- 29. Next talk 1. Personalized PageRank" based community detection 2. The best community detection algorithm? David Gleich · Purdue 29
- 30. A community is a set of vertices that is denser inside than out. David Gleich · Purdue 30
- 31. 250 node GEOP network in 2 dimensions 31
- 32. 250 node GEOP network in 2 dimensions 32
- 33. We can ﬁnd communities using Personalized PageRank (PPR) [Andersen et al. 2006] PPR is a Markov chain on nodes 1. with probability 𝛼, ", " follow a random edge 2. with probability 1-𝛼, ", " restart at a seed aka random surfer aka random walk with restart unique stationary distribution David Gleich · Purdue 33
- 34. Personalized PageRank community detection 1. Given a seed, approximate the stationary distribution. 2. Extract the community. Both are local operations. David Gleich · Purdue 34
- 35. Conductance communities Conductance is one of the most important community scores [Schaeffer07] The conductance of a set of vertices is the ratio of edges leaving to total edges: Equivalently, it’s the probability that a random edge leaves the set. Small conductance ó Good community (S) = cut(S) min vol(S), vol( ¯S) (edges leaving the set) (total edges in the set) David Gleich · Purdue cut(S) = 7 vol(S) = 33 vol( ¯S) = 11 (S) = 7/11 35
- 36. Andersen- Chung-Lang" personalized PageRank community theorem" [Andersen et al. 2006]! Informally Suppose the seeds are in a set of good conductance, then the personalized PageRank method will ﬁnd a set with conductance that’s nearly as good. … also, it’s really fast. David Gleich · Purdue 36
- 37. # G is graph as dictionary-of-sets! alpha=0.99! tol=1e-4! ! x = {} # Store x, r as dictionaries! r = {} # initialize residual! Q = collections.deque() # initialize queue! for s in seed: ! r(s) = 1/len(seed)! Q.append(s)! while len(Q) > 0:! v = Q.popleft() # v has r[v] > tol*deg(v)! if v not in x: x[v] = 0.! x[v] += (1-alpha)*r[v]! mass = alpha*r[v]/(2*len(G[v])) ! for u in G[v]: # for neighbors of u! if u not in r: r[u] = 0.! if r[u] < len(G[u])*tol and ! r[u] + mass >= len(G[u])*tol:! Q.append(u) # add u to queue if large! r[u] = r[u] + mass! r[v] = mass*len(G[v]) ! David Gleich · Purdue 37
- 38. Problem 1, which seeds? David Gleich · Purdue 38
- 39. Whang-Gleich-Dhillon, CIKM2013 [upcoming…] 1. Extract part of the graph that might have overlapping communities. 2. Compute a partitioning of the network into many pieces (think sqrt(n)) using Graclus. 3. Find the center of these partitions. 4. Use PPR to grow egonets of these centers. David Gleich · Purdue 39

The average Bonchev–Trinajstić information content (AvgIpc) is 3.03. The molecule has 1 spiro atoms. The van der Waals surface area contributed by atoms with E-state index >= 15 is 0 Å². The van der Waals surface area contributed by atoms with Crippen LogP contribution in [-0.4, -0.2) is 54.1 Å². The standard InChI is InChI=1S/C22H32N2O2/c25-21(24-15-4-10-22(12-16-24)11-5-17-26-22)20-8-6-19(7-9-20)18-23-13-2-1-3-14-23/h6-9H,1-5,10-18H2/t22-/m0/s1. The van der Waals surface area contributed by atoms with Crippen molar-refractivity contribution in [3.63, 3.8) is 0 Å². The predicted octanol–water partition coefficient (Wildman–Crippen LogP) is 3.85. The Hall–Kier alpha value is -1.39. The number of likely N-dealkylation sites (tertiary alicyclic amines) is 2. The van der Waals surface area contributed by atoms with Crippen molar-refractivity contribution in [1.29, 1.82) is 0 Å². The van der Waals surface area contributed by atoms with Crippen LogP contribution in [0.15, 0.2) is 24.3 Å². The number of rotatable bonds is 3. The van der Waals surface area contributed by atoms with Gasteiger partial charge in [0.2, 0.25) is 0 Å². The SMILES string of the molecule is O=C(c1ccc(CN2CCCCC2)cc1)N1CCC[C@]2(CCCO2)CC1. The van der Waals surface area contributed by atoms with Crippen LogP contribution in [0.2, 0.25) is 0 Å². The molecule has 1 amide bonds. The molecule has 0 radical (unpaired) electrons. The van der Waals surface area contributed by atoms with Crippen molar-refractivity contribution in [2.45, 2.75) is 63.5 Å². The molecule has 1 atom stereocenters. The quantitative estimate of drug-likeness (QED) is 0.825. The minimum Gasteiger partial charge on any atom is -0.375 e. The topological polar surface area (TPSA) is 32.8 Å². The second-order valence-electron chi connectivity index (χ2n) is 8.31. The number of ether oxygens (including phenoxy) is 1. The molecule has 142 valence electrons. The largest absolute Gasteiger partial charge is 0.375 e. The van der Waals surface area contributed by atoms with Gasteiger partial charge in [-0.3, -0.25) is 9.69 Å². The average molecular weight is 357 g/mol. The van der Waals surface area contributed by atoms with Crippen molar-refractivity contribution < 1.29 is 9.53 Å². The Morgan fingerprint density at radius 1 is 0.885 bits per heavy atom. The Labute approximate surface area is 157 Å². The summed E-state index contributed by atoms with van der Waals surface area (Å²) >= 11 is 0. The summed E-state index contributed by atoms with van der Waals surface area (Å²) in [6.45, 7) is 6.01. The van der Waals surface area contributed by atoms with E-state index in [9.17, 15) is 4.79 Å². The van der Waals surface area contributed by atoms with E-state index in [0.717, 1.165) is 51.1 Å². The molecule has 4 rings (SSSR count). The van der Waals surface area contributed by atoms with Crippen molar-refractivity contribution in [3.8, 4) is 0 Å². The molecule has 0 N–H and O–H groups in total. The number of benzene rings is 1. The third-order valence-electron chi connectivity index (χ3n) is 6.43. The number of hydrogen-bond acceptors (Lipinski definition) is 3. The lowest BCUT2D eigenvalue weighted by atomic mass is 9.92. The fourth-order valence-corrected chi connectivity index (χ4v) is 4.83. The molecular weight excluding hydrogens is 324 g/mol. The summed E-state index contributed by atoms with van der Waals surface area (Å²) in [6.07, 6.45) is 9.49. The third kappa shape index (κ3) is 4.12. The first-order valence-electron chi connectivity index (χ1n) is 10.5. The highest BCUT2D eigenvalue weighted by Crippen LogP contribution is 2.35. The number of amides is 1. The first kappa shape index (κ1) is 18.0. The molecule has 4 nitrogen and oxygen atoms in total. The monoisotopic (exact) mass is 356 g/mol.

- 40. Student Version of MATLAB (a) AstroPh 0 10 20 30 40 50 60 70 80 90 100 0 0.1 0.2 0.3 0.4 0.5 0.6 0.7 0.8 0.9 1 Coverage (percentage) MaximumConductance egonet graclus centers spread hubs random bigclam (d) Flickr Flickr social network 2M vertices" 22M edges We can cover 95% of network with communities of cond. ~0.15. David Gleich · Purdue A good partitioning helps" 40 ﬂickr sample - 2M verts, 22M edges
- 41. F1 F2 0.1 0.12 0.14 0.16 0.18 0.2 0.22 0.24 DBLP demon bigclam graclus centers spread hubs random egonet 0.15 0.2 0.25 0.3 0.35 0.4 0.45 0.5 0.55 0.6 Figure 3: F1 and F2 measures comparing our algorithmic co indicates better communities. Run time Our seed Using datasets from " Yang and Leskovec (WDSM 2013) with known overlapping community structure Our method outperform current state of the art overlapping community detection methods. " Even randomly seeded! David Gleich · Purdue And helps to ﬁnd real-world overlapping communities too. 41
- 42. Seed Set Expansion Carefully select seeds Greedily expand communities around the seed sets The algorithm Filtering Phase Seeding Phase Seed Set Expansion Phase Propagation Phase Joyce Jiyoung Whang, The University of Texas at Austin Conference on Information and Knowledge Management (8/44) David Gleich · Purdue 42
- 43. David Gleich · Purdue 43 Filtering Phase Joyce Jiyoung Whang, The University of Texas at Austin Conference on Information and Knowledge Management (9/44) Filtering Phase
- 44. David Gleich · Purdue 44 Joyce Jiyoung Whang, The University of Texas at Austin Conference on Information and Knowledge Management (16/44) Seed Set Expansion Phase Run clustering, and choose centers or pick an independent set of high degree nodes Run personalized PageRank
- 45. David Gleich · Purdue 45 Joyce Jiyoung Whang, The University of Texas at Austin Conference on Information and Knowledge Management (28/44) Propagation Phase Joyce Jiyoung Whang, The University of Texas at Austin Conference on Information and Knowledge Management (30/44) We can prove that this only improves the objective
- 46. Conclusion & Discussion & PPR community detection is fast " [Andersen et al. FOCS06] PPR communities look real " [Abrahao et al. KDD2012; Zhu et al. ICML2013] Partitioning for seeding yields " high coverage & real communities. “Caveman” communities?! ! ! ! David Gleich · Purdue 46 Gleich & Seshadhri KDD2012 Whang, Gleich & Dhillon CIKM2013 PPR Sample ! bit.ly/18khzO5! ! Egonet seeding bit.ly/dgleich-code! References Best conductance cut at intersection of communities?